A new analysis by the European Union’s Copernicus Climate Change Service, which tracks global temperature and other climate indicators, found 2021 was the fifth-warmest year on record.
“The really important thing is to not get hung up on the ranking of one particular year but rather kind of see the bigger picture of ever-warming temperatures, and that ever-warming doesn’t mean every year will be warmer than the next,” said Freja Vamborg, senior scientist at Copernicus. “But that was what we’ve seen so far with every decade warmer than the next — and this is quite likely to continue.”
Earth’s average temperature is around 1.1 degrees Celsius above average pre-industrial levels, Copernicus reports, 73% of the way to the 1.5-degree threshold scientists warn the planet must stay under to avoid the worst impacts.
Kim Cobb, director of the Global Change Program at the Georgia Institute of Technology, said a warming of 1.1 degrees Celsius is a “conservative” estimate.
“It is very fair to say that 1.1 degrees Celsius is conservative, because the last half of the last decade has been warmer than the first half,” Cobb, who is not involved with the report, told CNN.
In 2015, world leaders agreed to heed scientists’ warnings and limit Earth’s rapid temperature rise to below 2 degrees Celsius above pre-industrial levels, with a preferred goal of 1.5 degrees.
For the planet, scientists are tracking Earth’s temperature increase from the baseline at the start of the Industrial Revolution in the mid-to-late 19th century, when humans ramped up the burning of fossil fuels like coal and oil.
Cobb said for every increment of future warming, the latest climate research outlines cascading consequences that would threaten every aspect and necessity on Earth including biodiversity, freshwater, and food supplies.
“We’ve just barely crossed the 1 degree threshold for warming, and yet we are reeling from a near-constant series of weather and climate extremes,” Cobb told CNN. “With rare exceptions, these extremes can now be definitively linked to human-caused warming. Going forward, we should expect the frequency and severity of such extremes to increase, exacting an enormous toll on societies around the world.”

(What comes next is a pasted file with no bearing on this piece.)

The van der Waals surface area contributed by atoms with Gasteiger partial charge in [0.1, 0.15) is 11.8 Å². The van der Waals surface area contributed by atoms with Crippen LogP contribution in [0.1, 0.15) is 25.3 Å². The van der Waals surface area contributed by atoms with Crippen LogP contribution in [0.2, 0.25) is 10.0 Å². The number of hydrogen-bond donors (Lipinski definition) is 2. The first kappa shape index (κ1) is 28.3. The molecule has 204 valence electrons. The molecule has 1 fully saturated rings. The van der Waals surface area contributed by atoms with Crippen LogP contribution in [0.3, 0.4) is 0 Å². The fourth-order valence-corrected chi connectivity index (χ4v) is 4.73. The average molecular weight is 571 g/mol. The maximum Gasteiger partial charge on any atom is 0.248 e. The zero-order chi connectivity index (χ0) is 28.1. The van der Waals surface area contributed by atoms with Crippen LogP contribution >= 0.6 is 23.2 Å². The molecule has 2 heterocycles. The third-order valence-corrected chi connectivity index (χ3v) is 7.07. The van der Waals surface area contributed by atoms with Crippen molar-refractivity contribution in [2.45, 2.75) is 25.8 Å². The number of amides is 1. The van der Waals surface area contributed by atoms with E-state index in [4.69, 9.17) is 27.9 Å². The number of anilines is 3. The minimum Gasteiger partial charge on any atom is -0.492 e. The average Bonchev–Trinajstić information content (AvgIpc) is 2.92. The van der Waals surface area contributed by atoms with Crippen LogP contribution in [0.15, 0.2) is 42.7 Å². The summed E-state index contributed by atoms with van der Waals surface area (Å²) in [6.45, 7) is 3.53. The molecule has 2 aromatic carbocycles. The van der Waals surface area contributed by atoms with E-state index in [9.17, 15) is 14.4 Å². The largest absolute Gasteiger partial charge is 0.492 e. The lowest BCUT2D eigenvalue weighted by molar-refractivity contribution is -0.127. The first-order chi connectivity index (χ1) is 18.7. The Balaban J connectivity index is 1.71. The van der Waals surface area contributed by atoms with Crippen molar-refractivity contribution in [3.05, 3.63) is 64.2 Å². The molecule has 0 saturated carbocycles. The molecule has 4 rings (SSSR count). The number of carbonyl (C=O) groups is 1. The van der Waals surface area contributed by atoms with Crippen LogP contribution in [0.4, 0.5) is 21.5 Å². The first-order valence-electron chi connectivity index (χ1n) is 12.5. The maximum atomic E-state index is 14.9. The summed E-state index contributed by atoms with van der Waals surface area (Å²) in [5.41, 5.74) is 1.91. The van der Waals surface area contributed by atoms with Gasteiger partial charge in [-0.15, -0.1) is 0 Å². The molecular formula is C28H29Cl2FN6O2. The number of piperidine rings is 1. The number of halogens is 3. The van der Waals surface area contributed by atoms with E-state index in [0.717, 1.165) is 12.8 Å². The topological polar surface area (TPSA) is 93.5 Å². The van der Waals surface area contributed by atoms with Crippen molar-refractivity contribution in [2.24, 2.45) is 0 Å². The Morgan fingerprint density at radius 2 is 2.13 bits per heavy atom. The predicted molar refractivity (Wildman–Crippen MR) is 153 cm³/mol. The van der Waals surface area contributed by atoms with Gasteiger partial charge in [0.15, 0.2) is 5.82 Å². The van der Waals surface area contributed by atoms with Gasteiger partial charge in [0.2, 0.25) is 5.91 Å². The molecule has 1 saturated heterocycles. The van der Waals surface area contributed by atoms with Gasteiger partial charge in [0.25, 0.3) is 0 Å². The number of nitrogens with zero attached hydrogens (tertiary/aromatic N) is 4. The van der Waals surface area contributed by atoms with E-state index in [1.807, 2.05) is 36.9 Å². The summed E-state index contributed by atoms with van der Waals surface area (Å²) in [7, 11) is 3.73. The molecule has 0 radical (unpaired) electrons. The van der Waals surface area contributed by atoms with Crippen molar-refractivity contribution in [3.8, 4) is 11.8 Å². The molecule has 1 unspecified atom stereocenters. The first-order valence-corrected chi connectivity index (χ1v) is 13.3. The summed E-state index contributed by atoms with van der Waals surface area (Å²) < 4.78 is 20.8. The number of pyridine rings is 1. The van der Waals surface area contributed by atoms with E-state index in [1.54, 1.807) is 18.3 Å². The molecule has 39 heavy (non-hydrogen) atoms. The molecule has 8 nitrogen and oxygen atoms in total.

‘Inspiring’ reason for hope
Experts warned global greenhouse gas emissions in 2030 will still be roughly twice as high as what’s necessary to limit warming to 1.5 degrees. Even worse, under current policies — not proposals, but rather what countries are actually doing right now — the climate tracker projects global temperatures to climb a catastrophic 2.7 degrees Celsius.
At that point, the planet would be in critical condition. The Copernicus report showed carbon emissions continued a precipitous trend in 2021, despite a global pandemic. Emissions from methane, a greenhouse gas roughly 80 times more potent than carbon dioxide in the short-term, continued to rise “very substantially.”
Vamborg highlighted the report serves as a reminder the rise in greenhouse gas emissions is what fuels the planet’s rapid warming, adding the “global temperature curve will continue going up as we continue emitting greenhouse gases.”
“The idea that we might live to see a reversal of global warming is inspiring, as generations that have witnessed decade after decade of warming,” Cobb said. “It’s a future worth fighting for, and bringing to life, one energy choice at a time.”